Before taking up painting full time, she helped her husband with the Blackstock Pharmacy and their adjoining bakery in Gunnison. Why a bakery? “So we would have nice aromas flow into the pharmacy,” she says. When the baker had to leave, he graciously taught Virginia most of the bakers’ skills and work routine. ”We had a 5-foot glass front, rotating oven, and I made wedding cakes this high”—she gestures; it must have been about 2 feet high. “It was a work of art!”
During this period, Virginia spent 10 years in Webster Players community theater in Gunnison. “I acted in many of their plays, choreographed musicals like Brigadoon., and even directed a few, like Rainmaker, and Bus Stop. The first time I directed a play, I was starring in it, when the director became ill, so I became both.”
The Blackstock family moved to Rogers Mesa in 1971 and became orchardists, which worked out well, because Virginia has always loved gardening. “I started when I was about eight years old, gardening with my father.” She’s still at it. And all those lovely fruits and flowers eventually became the basis for many of her award-winning paintings.
Virginia, who had been painting for herself all along, became a professional watercolorist in 1983. “I reached that through competition,” she explains. “When you decide to be a painter, you have three choices: paint for yourself, paint for galleries, or paint for competition.” She chose competition, because “I didn’t want to just paint as a ‘home decorator.’” She wanted to paint for a wider audience that would view her work for its artistic qualities.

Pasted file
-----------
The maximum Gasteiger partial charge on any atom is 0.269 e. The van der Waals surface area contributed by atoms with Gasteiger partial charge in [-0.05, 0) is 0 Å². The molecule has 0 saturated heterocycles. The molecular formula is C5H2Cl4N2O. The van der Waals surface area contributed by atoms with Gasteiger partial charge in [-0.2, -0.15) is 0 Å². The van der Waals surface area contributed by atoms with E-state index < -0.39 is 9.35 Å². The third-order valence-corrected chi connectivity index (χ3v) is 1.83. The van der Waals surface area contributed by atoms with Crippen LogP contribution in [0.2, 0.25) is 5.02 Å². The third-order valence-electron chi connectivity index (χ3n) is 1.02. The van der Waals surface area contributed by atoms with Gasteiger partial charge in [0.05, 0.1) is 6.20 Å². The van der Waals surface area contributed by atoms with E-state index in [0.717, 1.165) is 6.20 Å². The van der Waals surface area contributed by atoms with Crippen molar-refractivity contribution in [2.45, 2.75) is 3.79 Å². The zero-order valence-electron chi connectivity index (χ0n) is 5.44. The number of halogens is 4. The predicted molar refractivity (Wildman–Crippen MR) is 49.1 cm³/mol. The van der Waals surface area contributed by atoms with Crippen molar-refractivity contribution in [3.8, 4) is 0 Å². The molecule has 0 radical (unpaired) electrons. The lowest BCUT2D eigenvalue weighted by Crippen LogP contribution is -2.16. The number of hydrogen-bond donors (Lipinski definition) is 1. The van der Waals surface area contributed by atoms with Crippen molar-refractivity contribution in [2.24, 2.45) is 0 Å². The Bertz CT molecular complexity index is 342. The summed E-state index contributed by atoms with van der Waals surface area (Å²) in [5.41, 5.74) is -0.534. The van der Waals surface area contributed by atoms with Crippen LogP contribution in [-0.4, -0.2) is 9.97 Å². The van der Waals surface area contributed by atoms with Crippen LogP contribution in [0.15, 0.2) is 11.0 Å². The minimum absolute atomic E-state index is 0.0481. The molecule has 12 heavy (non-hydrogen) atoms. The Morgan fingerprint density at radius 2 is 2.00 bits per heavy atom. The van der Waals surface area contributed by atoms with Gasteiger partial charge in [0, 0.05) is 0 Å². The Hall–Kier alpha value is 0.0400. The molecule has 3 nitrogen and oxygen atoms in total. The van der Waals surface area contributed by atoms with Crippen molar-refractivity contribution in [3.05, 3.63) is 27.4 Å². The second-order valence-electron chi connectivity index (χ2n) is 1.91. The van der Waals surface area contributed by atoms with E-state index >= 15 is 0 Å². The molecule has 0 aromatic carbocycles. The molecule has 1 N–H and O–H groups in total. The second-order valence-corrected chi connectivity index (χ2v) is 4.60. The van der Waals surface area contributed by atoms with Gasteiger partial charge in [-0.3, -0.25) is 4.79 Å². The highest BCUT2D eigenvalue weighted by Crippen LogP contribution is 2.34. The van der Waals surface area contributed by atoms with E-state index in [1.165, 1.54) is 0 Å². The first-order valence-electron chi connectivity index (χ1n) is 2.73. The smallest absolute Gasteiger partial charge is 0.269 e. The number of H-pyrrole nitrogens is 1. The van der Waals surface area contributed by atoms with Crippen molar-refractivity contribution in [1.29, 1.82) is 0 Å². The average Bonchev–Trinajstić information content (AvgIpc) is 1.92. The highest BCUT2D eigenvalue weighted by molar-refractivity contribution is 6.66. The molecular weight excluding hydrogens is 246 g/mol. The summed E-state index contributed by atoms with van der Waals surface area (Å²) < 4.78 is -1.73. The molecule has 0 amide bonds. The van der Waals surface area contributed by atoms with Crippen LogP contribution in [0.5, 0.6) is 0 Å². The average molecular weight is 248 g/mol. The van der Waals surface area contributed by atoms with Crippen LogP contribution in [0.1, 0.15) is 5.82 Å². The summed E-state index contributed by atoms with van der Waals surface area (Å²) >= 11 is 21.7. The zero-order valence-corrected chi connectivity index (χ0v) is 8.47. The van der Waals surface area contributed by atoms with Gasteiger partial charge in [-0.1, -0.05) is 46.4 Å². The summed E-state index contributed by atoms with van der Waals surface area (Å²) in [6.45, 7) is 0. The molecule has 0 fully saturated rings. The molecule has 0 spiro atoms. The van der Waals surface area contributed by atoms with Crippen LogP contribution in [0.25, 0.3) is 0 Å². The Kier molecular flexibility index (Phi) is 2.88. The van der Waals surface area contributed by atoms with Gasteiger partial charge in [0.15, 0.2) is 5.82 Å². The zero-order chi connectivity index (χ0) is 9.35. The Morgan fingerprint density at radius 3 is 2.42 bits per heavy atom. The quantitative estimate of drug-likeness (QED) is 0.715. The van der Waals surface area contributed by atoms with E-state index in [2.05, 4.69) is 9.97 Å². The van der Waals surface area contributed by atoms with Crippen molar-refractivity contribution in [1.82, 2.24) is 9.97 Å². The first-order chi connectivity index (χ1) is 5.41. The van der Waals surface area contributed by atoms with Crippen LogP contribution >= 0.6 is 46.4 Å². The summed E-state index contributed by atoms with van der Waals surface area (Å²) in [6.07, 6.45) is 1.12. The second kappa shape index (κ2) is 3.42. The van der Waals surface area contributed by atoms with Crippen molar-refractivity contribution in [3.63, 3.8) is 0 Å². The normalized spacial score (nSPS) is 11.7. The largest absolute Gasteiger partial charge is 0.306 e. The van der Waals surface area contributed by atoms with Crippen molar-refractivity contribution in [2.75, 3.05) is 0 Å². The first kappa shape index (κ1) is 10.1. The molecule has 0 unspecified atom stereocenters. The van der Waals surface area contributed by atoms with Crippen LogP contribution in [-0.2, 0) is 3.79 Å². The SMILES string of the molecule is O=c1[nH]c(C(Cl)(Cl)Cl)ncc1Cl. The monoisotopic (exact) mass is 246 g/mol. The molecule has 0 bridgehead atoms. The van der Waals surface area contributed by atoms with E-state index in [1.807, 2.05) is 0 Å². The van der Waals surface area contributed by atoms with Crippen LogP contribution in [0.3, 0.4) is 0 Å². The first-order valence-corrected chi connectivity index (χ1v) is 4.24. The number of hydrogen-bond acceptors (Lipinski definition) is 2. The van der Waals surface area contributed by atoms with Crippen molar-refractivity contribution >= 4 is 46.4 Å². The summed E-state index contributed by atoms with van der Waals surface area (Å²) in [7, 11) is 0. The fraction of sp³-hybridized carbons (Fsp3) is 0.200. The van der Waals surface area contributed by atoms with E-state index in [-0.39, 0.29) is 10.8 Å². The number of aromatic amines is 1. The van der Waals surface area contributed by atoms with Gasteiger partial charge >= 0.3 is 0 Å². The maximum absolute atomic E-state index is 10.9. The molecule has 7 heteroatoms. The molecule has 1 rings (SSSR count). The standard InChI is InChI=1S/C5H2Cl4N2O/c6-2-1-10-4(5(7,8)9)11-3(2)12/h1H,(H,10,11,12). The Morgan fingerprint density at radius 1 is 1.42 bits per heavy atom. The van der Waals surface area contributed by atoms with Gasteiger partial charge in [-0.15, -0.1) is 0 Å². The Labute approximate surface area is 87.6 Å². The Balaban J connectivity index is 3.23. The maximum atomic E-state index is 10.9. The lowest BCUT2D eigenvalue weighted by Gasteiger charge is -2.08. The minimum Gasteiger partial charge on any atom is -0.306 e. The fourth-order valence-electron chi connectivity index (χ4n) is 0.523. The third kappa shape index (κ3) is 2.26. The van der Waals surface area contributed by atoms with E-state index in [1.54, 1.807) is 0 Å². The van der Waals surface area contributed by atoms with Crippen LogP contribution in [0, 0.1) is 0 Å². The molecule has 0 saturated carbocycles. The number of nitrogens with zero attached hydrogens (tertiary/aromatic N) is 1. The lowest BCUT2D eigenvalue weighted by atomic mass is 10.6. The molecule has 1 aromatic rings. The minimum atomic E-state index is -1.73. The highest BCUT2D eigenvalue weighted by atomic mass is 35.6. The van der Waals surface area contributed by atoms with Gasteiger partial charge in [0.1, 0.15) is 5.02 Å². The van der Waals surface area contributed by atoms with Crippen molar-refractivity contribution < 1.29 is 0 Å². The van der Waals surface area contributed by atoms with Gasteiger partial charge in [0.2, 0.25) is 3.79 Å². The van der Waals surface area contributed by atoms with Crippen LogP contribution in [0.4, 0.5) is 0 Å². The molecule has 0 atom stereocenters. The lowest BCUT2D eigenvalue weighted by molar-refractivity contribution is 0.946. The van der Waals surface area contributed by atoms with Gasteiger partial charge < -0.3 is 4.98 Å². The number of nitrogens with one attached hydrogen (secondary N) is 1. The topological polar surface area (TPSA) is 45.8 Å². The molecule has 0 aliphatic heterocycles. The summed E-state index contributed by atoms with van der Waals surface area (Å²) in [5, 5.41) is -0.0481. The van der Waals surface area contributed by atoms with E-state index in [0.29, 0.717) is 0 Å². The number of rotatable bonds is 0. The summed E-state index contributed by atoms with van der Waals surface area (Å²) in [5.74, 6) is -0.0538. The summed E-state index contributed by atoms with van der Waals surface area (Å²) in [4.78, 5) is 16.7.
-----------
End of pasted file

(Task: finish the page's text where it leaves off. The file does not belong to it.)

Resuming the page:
Competing broadened her circle of artist friends. At the 2nd International Water Media Symposium in San Diego in 1993, she met and worked with a lot of nationally known artists from across the country, whom she also studied with before or after the event. “During those years I taught Watercolor workshops in Colorado, New Mexicio, Arizona, and Alaska,” she adds.
“We traveled a lot, and I always took my camera and sketchbook looking for new and interesting subjects to paint, sometimes in a series.” These include: early American; pictographs, petroglyphs, and ruins (which meant backpacking into remote wilderness areas); wheels (anything that had a wheel on it, like old farm equipment, vintage automobiles, and broken down wagons); florals; fruit; people; music; and dance (“of course!”). Although Virginia is known for her extraordinary floral paintings, things like her Utah and Colorado Grandeur series have also won awards.
Virginia’s work is not only perfection from an artistic and technical aspect, but also prolific. Her work hangs in many places in SW Colorado, including St. Mary’s Hospital in Grand Junction, Delta Hospital, DCMH Medicine in Hotchkiss, (Ecuador, Paris) and Montrose Center for the Arts (where she is a member and volunteer).
Virginia Blackstock. Photographed at reception at the Montrose Center for the Arts. ©Kathryn R. Burke
Virginia Blackstock is a work of art, herself, as much as the highly recognizable art she creates. “Art and dance are the music of my soul,” she often says.
Visit the Montrose Center for the Arts, 1 S. Park Ave., Montrose CO, to see Victoria Blackstock’s work in her 64th solo exhibition. Learn more about her and peruse her portfolio at http://www.wcwsociety.net/oldsite/portfolios/Blackstock_Virginia/